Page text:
The port-side console is new, with a head/stowage compartment that is accessed through a wide door on its inboard side. The compartment is lighted, and there’s just enough room for a portable head. There’s also a handy stowage shelf, but no opening port or significant ventilation, so things could get stuffy in there. The aft console surface has a black plastic insert that incorporates a locking glove box and, above that, a compartment with a wide door that flips down to become a surface for snack preparation or serving food.
New Flash on the Dash
There’s a dramatic new feature at the helm console, where Yamaha’s Connext, a seven-inch touch-screen display, replaces or augments much of the usual instrumentation and switches. A pair of analog tachometers are retained on the center of the dash, and the blower switch is located above the ignition keys. Everything else you might typically find on the dash is displayed on the Connext screen. When the boat is at rest and Connext is activated, the “float” mode screen displays battery voltage, audio volume, and water depth.
The boat’s audio system, which features Bluetooth and USB connectivity, is also controlled through the Connext screen. When the engines are running, the audio volume display automatically switches to show fuel level, battery voltage, and engine rpm. Boat speed is displayed at the bottom of the home screen. Six touch buttons along the top of the screen scroll Connext through its different modes.
Regular push buttons at the bottom of the unit control bilge pump, lights, and horn. The “Trip Info” screen displays fuel usage and rpm for each engine, as well as boat speed. On the “System Control” screen it’s possible to set the bilge blower to an automatic mode, and you can also turn the screen off, although it automatically dims in low light. Lower on the dash is a joystick that controls top-level functions of the Connext system, including audio and the Cruise Assist and No-Wake Mode speed controls. I’ve just scratched the surface on the Connext features here, but I found the system easy to understand and, for the most part, pretty functional. Because Yamaha knows its customers like to beach and relax on these boats, they come set up for a dual battery system (starting and house), with battery switches located below the port aft seat.
The AR240 I tested comes with a tow-sports tower as the only added feature over the base SX240, other than sportier graphics. It’s essentially a $3,000 upgrade, but it does incorporate a very functional sun top that’s a lot nicer than the base SX240’s setup. The new tower sweeps forward and is hinged, so it can be folded down to rest behind the windshield.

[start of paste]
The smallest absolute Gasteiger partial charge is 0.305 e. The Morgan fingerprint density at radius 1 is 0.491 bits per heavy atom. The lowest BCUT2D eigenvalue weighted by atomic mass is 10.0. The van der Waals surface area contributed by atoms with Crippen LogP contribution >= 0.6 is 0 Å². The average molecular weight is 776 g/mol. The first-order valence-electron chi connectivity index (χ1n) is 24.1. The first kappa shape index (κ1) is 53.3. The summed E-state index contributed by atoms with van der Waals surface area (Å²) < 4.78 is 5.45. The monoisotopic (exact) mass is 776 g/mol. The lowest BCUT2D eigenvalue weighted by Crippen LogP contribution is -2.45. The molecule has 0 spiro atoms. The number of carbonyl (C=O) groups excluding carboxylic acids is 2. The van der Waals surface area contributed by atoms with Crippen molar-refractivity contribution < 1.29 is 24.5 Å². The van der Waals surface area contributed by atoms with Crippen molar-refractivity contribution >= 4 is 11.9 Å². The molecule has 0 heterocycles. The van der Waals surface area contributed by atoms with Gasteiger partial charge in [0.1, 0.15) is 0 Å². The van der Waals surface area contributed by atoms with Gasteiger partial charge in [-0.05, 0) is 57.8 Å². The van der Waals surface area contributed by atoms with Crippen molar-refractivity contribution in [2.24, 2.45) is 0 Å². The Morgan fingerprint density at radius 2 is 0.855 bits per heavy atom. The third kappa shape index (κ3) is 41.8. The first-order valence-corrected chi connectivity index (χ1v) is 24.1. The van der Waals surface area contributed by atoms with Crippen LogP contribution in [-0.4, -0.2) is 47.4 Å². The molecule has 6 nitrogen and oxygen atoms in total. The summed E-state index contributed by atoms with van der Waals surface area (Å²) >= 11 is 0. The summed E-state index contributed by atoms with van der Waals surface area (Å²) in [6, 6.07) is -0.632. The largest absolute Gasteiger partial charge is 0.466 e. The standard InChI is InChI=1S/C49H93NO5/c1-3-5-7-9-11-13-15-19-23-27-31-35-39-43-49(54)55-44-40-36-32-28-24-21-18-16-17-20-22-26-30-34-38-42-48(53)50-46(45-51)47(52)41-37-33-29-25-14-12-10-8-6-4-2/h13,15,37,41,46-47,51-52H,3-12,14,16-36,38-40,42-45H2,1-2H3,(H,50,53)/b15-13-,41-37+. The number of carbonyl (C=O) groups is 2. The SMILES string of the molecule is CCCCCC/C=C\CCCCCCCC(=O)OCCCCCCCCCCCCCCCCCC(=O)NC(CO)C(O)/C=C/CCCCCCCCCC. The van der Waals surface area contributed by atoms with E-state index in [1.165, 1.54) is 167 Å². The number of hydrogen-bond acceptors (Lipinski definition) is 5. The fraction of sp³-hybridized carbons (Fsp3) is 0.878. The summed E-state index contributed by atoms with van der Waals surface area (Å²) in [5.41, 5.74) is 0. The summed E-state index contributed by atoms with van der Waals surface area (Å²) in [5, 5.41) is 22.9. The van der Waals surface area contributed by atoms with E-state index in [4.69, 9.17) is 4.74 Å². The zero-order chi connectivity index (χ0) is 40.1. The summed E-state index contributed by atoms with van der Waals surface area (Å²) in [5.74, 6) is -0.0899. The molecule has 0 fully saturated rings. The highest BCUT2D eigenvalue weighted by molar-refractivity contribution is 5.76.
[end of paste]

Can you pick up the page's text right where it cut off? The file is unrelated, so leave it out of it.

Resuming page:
The 242 Limited models have a long list of upgraded features that make them a little plusher. A teak-look Seadeck mat material replaces the Hydroturf on the swim platform and bow peak, and the carpet is thicker. Upholstery throughout the boat has more texture and added bolstering, while grab handles have a soft-touch surface. The steering wheel is even upgraded, and the audio system is boosted with six Polk Audio speakers, including two additional speakers at the transom, where there are also bottom seat cushions added to the upper lounge level and a rinsing shower with a 10-gallon tank. The 242 Limited S package also adds docking lights and its own tow-sports tower with a color-matched cast aluminum base and integrated LED lights and speakers.
|Fuel capacity||50 gal.|
|Water capacity||10 gal.|
In addressing two key shortcomings of jet propulsion, Yamaha has not tampered with the advantages of its drive system. It’s lightweight—the combined powertrain in the 240 series delivers 360 horsepower but weighs only 700 pounds. Consider that the new MerCruiser 4.5L is rated at 250 horsepower but weighs 940 pounds with an Alpha outdrive.
The Yamaha powertrain is mechanically simple, self-draining, and requires minimal maintenance. Of course there’s no propeller to ding, and despite not having trim, the 240 Series boats will out-accelerate (zero to 30 mph in 4.8 seconds) and are faster than comparable propeller-powered runabouts. A nice mid-range boat, the Four Winns Horizon 230 for example, has a base price of $60,000 with a 270-horsepower sterndrive that will deliver a top speed of about 46 mph. The 21-foot Scarab 215 starts at about $43,000 with 300 horsepower.
Yamaha has been selling every boat it can build in its Vonore, TN, plant, which has been expanded twice in recent years. So while it probably didn’t need to make its flagship models quieter, or run a little better, those changes will help the company achieve its ambitious plans to expand its footprint in the market. The next step is to get owners of sterndrive boats to trade their propeller-driven boats for a jet. Considering the already-capable Yamaha 240 now is quieter and tracks better, Yamaha should be successful in that goal.